Listen to your weariness and to your heart’s desire to rest. D.Day5:20
Winter has come. The first snow of the season fell on Thanksgiving and I didn’t make it out to the cabin to relish it up close. I didn’t make it out the day after Thanksgiving either. Now after two days away, I find the remains of coffee left in the percolator to have frozen. I find frost on the window in delicate, expressive pinwheels. I find snow from the cabin’s roof falling in sudden melting whooshes, plopping past my window, and a squirrel running by with a triangle of Thanksgiving morning’s Texas toast.
Tired from the Thanksgiving whirl of activities and clean up, I stayed in bed this morning. I laid there, and laid there . . . so comfortable. I was lying flat on my back and got to imagining, in a bemused way, promoting yoga as staying in bed with your knees pulled to your chest and heels resting just above your crotch. Honestly, I was just feeling so damn good. I started out trying to remember a dream, but I was, other than for that, literally thinking of nothing. Nothing. I was drifting. It felt so grand.
Resting is one of the greatest pleasures of life and a hidden quality on the path to being a true Self.
Work and rest have really punctuated my year. It’s been a year of intense work, and great rest. I feel so happy about that. (Not that you have to work hard to rest, but this is often the way it comes to me and it’s been the way I’ve come to realize that I truly do enjoy the activities, or “work,” that make me tired!)
My recent work has had to do with the website for this Course’s non-profit “Center”—the Center for A Course of Love. This is that “central” place, established to “hold” and at the same time “extend” the essence of this Course. It’s website went live this week www.centerforacourseoflove.org. Last week I announced my excitement over the Dialogue Series (found here). This week, my appreciation for rest has given me a way to share my enthusiasm for another of this website’s major features, it’s on-line Concordance and Search Facility. This marvelous creation was donated to the Center and is available on the Center’s website for free, partially to encourage giving freely to the Center’s work of holding and extending.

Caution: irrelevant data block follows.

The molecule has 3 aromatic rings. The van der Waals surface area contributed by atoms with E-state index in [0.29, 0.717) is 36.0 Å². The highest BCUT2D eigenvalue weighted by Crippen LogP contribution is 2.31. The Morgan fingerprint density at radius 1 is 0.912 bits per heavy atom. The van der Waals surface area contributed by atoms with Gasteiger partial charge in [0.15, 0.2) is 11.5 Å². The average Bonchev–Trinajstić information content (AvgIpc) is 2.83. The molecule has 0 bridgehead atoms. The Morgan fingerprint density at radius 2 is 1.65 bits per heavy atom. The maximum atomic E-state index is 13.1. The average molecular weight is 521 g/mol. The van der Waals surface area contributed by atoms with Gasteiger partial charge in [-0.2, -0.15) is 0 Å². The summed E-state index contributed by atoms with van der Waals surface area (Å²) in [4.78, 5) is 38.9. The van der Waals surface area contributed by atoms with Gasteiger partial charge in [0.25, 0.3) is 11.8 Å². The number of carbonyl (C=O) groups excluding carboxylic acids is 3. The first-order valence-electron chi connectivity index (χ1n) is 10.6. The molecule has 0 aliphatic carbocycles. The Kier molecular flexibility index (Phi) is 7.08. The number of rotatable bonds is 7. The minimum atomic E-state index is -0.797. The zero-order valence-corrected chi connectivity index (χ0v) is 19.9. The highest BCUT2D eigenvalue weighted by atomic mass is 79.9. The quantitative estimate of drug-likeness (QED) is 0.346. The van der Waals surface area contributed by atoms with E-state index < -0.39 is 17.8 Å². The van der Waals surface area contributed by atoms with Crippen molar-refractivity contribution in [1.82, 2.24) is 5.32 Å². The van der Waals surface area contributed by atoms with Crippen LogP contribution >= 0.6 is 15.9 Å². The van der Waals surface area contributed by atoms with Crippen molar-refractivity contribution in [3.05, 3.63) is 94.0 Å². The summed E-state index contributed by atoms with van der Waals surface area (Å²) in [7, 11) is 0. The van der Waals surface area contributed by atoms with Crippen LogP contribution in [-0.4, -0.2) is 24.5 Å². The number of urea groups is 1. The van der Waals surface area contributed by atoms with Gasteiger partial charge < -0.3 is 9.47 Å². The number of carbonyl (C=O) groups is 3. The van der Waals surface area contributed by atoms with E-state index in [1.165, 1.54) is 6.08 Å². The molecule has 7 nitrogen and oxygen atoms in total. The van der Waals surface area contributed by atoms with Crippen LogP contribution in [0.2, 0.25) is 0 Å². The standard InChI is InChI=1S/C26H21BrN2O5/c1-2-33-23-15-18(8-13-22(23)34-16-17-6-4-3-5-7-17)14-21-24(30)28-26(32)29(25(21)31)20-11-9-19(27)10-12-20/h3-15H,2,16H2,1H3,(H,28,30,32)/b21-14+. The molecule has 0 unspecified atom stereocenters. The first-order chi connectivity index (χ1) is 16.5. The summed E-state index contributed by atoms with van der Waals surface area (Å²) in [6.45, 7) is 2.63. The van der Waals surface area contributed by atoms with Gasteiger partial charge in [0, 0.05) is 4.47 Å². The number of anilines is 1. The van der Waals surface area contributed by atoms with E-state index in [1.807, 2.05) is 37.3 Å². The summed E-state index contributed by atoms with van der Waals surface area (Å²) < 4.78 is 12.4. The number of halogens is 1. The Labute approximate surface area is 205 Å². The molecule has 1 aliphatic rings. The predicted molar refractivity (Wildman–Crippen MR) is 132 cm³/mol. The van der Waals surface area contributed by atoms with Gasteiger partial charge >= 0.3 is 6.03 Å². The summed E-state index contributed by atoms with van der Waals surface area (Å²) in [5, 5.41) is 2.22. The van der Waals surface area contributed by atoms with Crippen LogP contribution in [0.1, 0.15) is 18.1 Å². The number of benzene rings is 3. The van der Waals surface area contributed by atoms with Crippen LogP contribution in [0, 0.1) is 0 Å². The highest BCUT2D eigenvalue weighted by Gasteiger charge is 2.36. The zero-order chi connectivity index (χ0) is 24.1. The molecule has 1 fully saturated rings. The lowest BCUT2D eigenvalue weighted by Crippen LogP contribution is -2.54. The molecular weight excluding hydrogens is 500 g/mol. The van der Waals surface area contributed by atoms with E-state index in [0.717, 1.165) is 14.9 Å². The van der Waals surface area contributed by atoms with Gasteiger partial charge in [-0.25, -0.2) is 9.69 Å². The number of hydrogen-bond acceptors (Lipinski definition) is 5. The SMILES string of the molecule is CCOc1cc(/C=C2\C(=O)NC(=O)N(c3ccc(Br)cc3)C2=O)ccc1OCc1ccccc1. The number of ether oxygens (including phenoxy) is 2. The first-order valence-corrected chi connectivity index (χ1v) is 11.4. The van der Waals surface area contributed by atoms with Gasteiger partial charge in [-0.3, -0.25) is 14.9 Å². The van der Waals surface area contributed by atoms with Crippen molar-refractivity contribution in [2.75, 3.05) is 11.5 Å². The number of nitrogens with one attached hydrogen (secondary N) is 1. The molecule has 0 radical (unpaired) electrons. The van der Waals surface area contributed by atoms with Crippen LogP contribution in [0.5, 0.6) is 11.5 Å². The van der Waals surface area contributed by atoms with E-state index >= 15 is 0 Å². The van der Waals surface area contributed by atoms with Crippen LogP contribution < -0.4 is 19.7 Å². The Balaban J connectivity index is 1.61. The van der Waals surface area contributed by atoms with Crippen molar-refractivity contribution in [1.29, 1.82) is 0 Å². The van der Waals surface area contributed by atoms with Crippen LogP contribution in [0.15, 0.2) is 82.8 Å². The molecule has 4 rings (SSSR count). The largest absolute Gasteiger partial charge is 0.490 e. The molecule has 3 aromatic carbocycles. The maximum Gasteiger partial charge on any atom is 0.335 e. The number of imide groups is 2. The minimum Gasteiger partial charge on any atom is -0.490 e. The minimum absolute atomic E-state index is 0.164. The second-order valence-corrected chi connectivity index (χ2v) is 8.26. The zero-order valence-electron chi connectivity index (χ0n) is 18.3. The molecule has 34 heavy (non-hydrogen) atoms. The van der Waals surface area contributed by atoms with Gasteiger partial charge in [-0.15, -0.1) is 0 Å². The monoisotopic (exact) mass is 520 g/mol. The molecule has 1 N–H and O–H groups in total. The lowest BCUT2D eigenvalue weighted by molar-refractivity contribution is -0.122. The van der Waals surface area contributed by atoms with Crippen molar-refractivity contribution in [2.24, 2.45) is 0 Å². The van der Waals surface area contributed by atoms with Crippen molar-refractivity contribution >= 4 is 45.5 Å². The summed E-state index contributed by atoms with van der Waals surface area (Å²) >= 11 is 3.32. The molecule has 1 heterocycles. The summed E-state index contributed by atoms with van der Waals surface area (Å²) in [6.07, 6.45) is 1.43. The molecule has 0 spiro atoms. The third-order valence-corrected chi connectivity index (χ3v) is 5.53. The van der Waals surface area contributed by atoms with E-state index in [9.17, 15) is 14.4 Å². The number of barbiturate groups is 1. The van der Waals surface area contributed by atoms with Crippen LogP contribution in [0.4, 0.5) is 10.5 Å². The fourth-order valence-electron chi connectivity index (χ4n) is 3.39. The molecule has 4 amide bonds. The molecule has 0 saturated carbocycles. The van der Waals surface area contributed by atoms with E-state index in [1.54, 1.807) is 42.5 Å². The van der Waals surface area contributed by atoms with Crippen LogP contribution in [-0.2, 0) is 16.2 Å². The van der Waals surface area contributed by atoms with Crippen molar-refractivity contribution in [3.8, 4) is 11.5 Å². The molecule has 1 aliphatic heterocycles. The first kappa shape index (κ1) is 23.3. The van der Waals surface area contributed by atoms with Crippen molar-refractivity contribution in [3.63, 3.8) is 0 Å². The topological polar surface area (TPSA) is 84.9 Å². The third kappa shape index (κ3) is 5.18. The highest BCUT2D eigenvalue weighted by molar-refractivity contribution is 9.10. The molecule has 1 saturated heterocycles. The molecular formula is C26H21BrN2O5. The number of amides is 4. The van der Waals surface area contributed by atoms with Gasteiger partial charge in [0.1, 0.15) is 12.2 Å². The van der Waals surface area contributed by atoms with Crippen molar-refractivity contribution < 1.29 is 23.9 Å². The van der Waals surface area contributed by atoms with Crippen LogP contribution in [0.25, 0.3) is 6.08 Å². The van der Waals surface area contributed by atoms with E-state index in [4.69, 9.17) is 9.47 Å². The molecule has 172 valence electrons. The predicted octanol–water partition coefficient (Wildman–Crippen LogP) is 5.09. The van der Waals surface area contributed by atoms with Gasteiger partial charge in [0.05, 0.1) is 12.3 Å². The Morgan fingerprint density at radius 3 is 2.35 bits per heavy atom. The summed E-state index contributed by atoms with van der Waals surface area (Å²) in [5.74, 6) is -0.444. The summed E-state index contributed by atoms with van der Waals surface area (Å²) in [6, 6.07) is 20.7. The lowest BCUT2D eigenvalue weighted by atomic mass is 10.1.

What I’m going to share today is the way I have used these search tools since they were created this spring. I don’t use them specifically as “research” tools (to find out something I don’t know), but to enhance my understanding of something that arises, as the appreciation for rest did today.
There are some forms of the word “rest” that do not apply to what I’m exploring, as in “distinct from all the rest” but there are many that are about the “rest” that I’m so attracted to. I think I lost count, but there are at least thirty three. “Rest” is first mentioned in Chapter 2 of The Course, where Jesus is saying that our minds have rejoiced in the teachings that have brought it here, “congratulating itself on a feat that brought it rest. It is from this rest that the heart begins to be heard.” (2:18) The last instance of the word “rest” as I’m experiencing it, is in the Appendix: “I ask you only to pause, to give the mind a rest, to enter a realm foreign to the mind and yet beloved to the heart.” (A.12) “Rest” is mentioned six times in my favorite chapter, Chapter 20: The Embrace. There are classics, like this one: “The injunction to rest in peace is for the living, not the dead.” (C:9.41) And there is this one from the mountain top of the 40 Days:
Remember that you are tired of learning. You are tired here, after your climb. You simply want to rest and have whatever transformation is to come to you to come. If you could indeed give in to this desire fully, it would speed the transformation along quite nicely. So please, listen to your weariness and to your heart’s desire to rest. Listen to the call to peace and let yourself recline in the embrace of love, feeling the warm earth beneath you and the heat of the sun above you. Let languor enfold you and apply no effort to what you read here. Just accept what is given. All that is being given is the helpful hints you have desired from an older brother who has experienced what you, as yet, have not. D:Day5.20
I liken the encouragement to “rest” within ACOL to Jesus’ lack of encouragement to exercises, studying, or practices. No one could “tell” me to rest . . . I assure you of that. I’m stubborn that way. But what ACOL allows me to do is notice what arises naturally and to begin to appreciate and value it. The thing is, is that we are often looking too hard . . . without even realizing that we are . . . for what will come to us naturally if we give our minds (and at times our bodies) the rest that is so encouraged. All of which reminds me of another way Jesus puts this—as letting go of self-improvement (quickly found with the search facility).